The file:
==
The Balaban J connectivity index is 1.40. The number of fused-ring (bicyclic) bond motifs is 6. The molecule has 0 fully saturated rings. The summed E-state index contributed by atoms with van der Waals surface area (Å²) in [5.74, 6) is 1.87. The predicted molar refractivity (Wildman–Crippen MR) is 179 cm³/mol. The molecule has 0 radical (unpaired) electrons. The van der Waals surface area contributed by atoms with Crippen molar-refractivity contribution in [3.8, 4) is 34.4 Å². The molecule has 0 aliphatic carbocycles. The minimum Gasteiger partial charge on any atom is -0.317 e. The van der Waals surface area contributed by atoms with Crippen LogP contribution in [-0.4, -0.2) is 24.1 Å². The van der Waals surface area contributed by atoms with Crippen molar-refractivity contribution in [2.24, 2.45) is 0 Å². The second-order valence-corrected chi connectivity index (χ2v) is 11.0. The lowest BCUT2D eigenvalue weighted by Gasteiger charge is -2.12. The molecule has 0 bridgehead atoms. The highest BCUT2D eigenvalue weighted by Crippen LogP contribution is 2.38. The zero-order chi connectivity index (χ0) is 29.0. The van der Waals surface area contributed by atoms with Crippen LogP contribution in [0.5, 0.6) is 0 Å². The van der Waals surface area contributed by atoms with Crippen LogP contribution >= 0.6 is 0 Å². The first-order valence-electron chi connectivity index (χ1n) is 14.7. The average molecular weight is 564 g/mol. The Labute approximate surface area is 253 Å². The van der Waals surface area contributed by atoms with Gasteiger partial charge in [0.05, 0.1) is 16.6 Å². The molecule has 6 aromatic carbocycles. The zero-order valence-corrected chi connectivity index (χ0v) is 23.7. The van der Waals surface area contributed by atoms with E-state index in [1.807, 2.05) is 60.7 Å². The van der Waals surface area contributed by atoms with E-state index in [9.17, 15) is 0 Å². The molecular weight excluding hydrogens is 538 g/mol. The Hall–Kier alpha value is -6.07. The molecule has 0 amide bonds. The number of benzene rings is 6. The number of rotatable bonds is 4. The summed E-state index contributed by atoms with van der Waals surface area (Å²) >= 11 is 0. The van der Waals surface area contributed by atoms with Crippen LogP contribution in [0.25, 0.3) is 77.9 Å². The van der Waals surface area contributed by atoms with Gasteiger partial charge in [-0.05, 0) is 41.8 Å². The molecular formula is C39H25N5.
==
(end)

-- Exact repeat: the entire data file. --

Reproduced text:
The Balaban J connectivity index is 1.40. The number of fused-ring (bicyclic) bond motifs is 6. The molecule has 0 fully saturated rings. The summed E-state index contributed by atoms with van der Waals surface area (Å²) in [5.74, 6) is 1.87. The predicted molar refractivity (Wildman–Crippen MR) is 179 cm³/mol. The molecule has 0 radical (unpaired) electrons. The van der Waals surface area contributed by atoms with Crippen molar-refractivity contribution in [3.8, 4) is 34.4 Å². The molecule has 0 aliphatic carbocycles. The minimum Gasteiger partial charge on any atom is -0.317 e. The van der Waals surface area contributed by atoms with Crippen LogP contribution in [-0.4, -0.2) is 24.1 Å². The van der Waals surface area contributed by atoms with Crippen molar-refractivity contribution in [2.24, 2.45) is 0 Å². The second-order valence-corrected chi connectivity index (χ2v) is 11.0. The lowest BCUT2D eigenvalue weighted by Gasteiger charge is -2.12. The molecule has 0 bridgehead atoms. The highest BCUT2D eigenvalue weighted by Crippen LogP contribution is 2.38. The zero-order chi connectivity index (χ0) is 29.0. The van der Waals surface area contributed by atoms with Crippen LogP contribution in [0.5, 0.6) is 0 Å². The van der Waals surface area contributed by atoms with Crippen LogP contribution >= 0.6 is 0 Å². The first-order valence-electron chi connectivity index (χ1n) is 14.7. The average molecular weight is 564 g/mol. The Labute approximate surface area is 253 Å². The van der Waals surface area contributed by atoms with Gasteiger partial charge in [0.05, 0.1) is 16.6 Å². The molecule has 6 aromatic carbocycles. The zero-order valence-corrected chi connectivity index (χ0v) is 23.7. The van der Waals surface area contributed by atoms with E-state index in [1.807, 2.05) is 60.7 Å². The van der Waals surface area contributed by atoms with E-state index in [9.17, 15) is 0 Å². The molecular weight excluding hydrogens is 538 g/mol. The Hall–Kier alpha value is -6.07. The molecule has 0 amide bonds. The number of benzene rings is 6. The number of rotatable bonds is 4. The summed E-state index contributed by atoms with van der Waals surface area (Å²) >= 11 is 0. The van der Waals surface area contributed by atoms with Crippen LogP contribution in [0.25, 0.3) is 77.9 Å². The van der Waals surface area contributed by atoms with Gasteiger partial charge in [-0.05, 0) is 41.8 Å². The molecular formula is C39H25N5.